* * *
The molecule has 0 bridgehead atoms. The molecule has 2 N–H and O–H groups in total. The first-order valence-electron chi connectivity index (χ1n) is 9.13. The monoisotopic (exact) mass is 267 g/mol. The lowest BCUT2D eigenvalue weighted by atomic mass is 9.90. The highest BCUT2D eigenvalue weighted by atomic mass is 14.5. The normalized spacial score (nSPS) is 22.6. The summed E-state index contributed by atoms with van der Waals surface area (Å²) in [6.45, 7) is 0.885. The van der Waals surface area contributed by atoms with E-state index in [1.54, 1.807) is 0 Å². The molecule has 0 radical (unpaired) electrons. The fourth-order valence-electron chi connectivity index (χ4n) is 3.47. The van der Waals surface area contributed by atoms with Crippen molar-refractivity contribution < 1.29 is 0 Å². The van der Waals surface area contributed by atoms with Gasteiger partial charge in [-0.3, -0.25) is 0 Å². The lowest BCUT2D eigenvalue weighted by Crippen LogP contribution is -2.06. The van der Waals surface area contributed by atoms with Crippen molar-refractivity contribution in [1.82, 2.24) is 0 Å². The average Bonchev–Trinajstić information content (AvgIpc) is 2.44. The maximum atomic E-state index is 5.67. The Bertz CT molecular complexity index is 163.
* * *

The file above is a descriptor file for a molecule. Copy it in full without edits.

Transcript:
The molecule has 0 bridgehead atoms. The molecule has 2 N–H and O–H groups in total. The first-order valence-electron chi connectivity index (χ1n) is 9.13. The monoisotopic (exact) mass is 267 g/mol. The lowest BCUT2D eigenvalue weighted by atomic mass is 9.90. The highest BCUT2D eigenvalue weighted by atomic mass is 14.5. The normalized spacial score (nSPS) is 22.6. The summed E-state index contributed by atoms with van der Waals surface area (Å²) in [6.45, 7) is 0.885. The van der Waals surface area contributed by atoms with E-state index in [1.54, 1.807) is 0 Å². The molecule has 0 radical (unpaired) electrons. The fourth-order valence-electron chi connectivity index (χ4n) is 3.47. The van der Waals surface area contributed by atoms with Crippen molar-refractivity contribution < 1.29 is 0 Å². The van der Waals surface area contributed by atoms with Gasteiger partial charge in [-0.3, -0.25) is 0 Å². The lowest BCUT2D eigenvalue weighted by Crippen LogP contribution is -2.06. The van der Waals surface area contributed by atoms with Crippen molar-refractivity contribution in [1.82, 2.24) is 0 Å². The average Bonchev–Trinajstić information content (AvgIpc) is 2.44. The maximum atomic E-state index is 5.67. The Bertz CT molecular complexity index is 163.